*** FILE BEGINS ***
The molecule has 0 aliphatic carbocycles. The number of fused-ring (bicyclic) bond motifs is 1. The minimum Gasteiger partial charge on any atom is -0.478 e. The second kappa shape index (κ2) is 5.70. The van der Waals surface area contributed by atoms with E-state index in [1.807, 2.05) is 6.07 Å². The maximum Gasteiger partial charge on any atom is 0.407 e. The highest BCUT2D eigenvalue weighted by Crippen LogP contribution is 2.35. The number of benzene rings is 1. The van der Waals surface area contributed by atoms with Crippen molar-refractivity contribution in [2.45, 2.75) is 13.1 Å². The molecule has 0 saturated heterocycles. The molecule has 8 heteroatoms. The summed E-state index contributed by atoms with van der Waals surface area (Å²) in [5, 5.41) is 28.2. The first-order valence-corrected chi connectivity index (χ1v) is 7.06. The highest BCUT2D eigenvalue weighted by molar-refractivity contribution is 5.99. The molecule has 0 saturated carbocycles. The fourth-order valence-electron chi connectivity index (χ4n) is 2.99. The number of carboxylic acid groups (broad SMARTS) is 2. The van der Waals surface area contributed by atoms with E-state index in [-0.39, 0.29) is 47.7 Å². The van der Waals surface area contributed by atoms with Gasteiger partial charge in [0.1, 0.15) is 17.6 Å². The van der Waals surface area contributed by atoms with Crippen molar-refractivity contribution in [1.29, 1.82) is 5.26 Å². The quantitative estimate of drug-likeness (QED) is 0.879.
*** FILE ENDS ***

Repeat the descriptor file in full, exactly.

The molecule has 0 aliphatic carbocycles. The number of fused-ring (bicyclic) bond motifs is 1. The minimum Gasteiger partial charge on any atom is -0.478 e. The second kappa shape index (κ2) is 5.70. The van der Waals surface area contributed by atoms with E-state index in [1.807, 2.05) is 6.07 Å². The maximum Gasteiger partial charge on any atom is 0.407 e. The highest BCUT2D eigenvalue weighted by Crippen LogP contribution is 2.35. The number of benzene rings is 1. The van der Waals surface area contributed by atoms with Crippen molar-refractivity contribution in [2.45, 2.75) is 13.1 Å². The molecule has 0 saturated heterocycles. The molecule has 8 heteroatoms. The summed E-state index contributed by atoms with van der Waals surface area (Å²) in [5, 5.41) is 28.2. The first-order valence-corrected chi connectivity index (χ1v) is 7.06. The highest BCUT2D eigenvalue weighted by molar-refractivity contribution is 5.99. The molecule has 0 saturated carbocycles. The fourth-order valence-electron chi connectivity index (χ4n) is 2.99. The number of carboxylic acid groups (broad SMARTS) is 2. The van der Waals surface area contributed by atoms with E-state index in [-0.39, 0.29) is 47.7 Å². The van der Waals surface area contributed by atoms with Gasteiger partial charge in [0.1, 0.15) is 17.6 Å². The van der Waals surface area contributed by atoms with Crippen molar-refractivity contribution in [1.29, 1.82) is 5.26 Å². The quantitative estimate of drug-likeness (QED) is 0.879.